If you are running a health facility that generates medical waste, then handling and disposing of that waste should be a priority at all times. Mishandling your hospital waste disposal can pose a threat to the safety of your clients, staff, and the public at-large. Not only that, but you can suffer a massive loss of reputation if your disposal practices allow waste to get into the environment. That is why using medical waste disposal services is so important. That said, how do you know if you are paying the right price for the services you are getting?
There are several factors that can come into play when gauging the cost of. Here is a handy guide that can help you know how much you should be paying.
Every state has its own laws and regulations for the length of time that medical waste can be stored at a facility before disposal. That means that your cost may depend on where your facility is located and what type of pickup schedule you needed. Some states require that disposal has to happen within a certain time frame, whether your receptacles are full or not. The actual physical location will play a part as well. If your facility is out in a rural area, then it may cost more for pickup than if your location was central to other facilities needing hospital waste disposal nearby.
Amount of Waste and Pickup Frequency
If your medical waste disposal services provider is coming for pickups when your receptacles are not full, then you are probably getting overcharged. If you do not need a pickup, then your service does not need to come, unless it is mandated by local or state regulations. If you feel that your service provider is coming to often, then renegotiate the terms with them.
Type of Waste
Some health care facilities only deal with certain types of waste. For example, they may only handle biohazardous waste and sharps. Other facilities may need medical waste disposal services for pharmaceutical waste. The more types of waste your facility handles, the more expensive it could be. Waste categories can be treated differently prior to disposal. That means if your provider does not own and operate their own autoclave, a steam sterilization chamber, there may need to be trips to a separate location before disposal is even an option.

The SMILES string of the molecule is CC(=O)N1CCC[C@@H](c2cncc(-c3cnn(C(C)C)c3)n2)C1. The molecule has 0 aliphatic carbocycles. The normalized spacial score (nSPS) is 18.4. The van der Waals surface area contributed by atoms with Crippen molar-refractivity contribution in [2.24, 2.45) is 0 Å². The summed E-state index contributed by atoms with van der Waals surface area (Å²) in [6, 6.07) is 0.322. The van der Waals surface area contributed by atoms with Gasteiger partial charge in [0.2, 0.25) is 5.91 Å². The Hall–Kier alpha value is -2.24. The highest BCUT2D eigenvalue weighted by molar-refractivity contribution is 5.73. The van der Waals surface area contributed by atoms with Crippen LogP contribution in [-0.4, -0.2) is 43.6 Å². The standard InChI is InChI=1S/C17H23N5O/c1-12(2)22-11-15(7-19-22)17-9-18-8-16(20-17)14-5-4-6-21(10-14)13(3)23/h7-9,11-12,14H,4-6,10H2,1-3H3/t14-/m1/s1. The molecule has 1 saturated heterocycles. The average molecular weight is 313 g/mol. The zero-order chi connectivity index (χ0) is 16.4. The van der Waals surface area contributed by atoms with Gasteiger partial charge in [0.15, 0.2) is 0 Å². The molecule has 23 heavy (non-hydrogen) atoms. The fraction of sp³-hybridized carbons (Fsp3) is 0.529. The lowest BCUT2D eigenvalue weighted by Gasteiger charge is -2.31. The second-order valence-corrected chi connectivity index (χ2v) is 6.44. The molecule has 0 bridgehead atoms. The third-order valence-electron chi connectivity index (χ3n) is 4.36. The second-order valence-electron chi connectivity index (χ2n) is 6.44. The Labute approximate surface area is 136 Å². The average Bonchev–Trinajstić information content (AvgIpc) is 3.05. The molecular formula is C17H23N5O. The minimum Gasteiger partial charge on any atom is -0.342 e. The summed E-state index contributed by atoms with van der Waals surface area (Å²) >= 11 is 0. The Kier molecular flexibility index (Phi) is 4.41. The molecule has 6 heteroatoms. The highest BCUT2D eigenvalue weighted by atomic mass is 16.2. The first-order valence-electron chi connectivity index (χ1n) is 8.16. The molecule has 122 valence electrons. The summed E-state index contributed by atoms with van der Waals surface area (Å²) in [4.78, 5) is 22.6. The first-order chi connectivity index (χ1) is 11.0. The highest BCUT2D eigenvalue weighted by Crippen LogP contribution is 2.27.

Safety and Training
Depending on your hospital waste disposal needs, or if you simply want the service, your medical waste disposal services provider could offer your staff special training. This training could cover many different facets of medical waste disposal. They could provide guidance regarding compliance with OSHA regulations, for example. You may also want to provide staff with training on handling dangerous material in the safest way possible, so that the chances of an accident are lessened even further. There is a cost to this peace of mind, however. It may be worth it to make sure your staff and the community in general are kept safe.
As you can see, there are many factors that play into how much you pay for medical waste disposal services. Look at your next invoice to see if your facility is paying an appropriate amount for the services that you are receiving.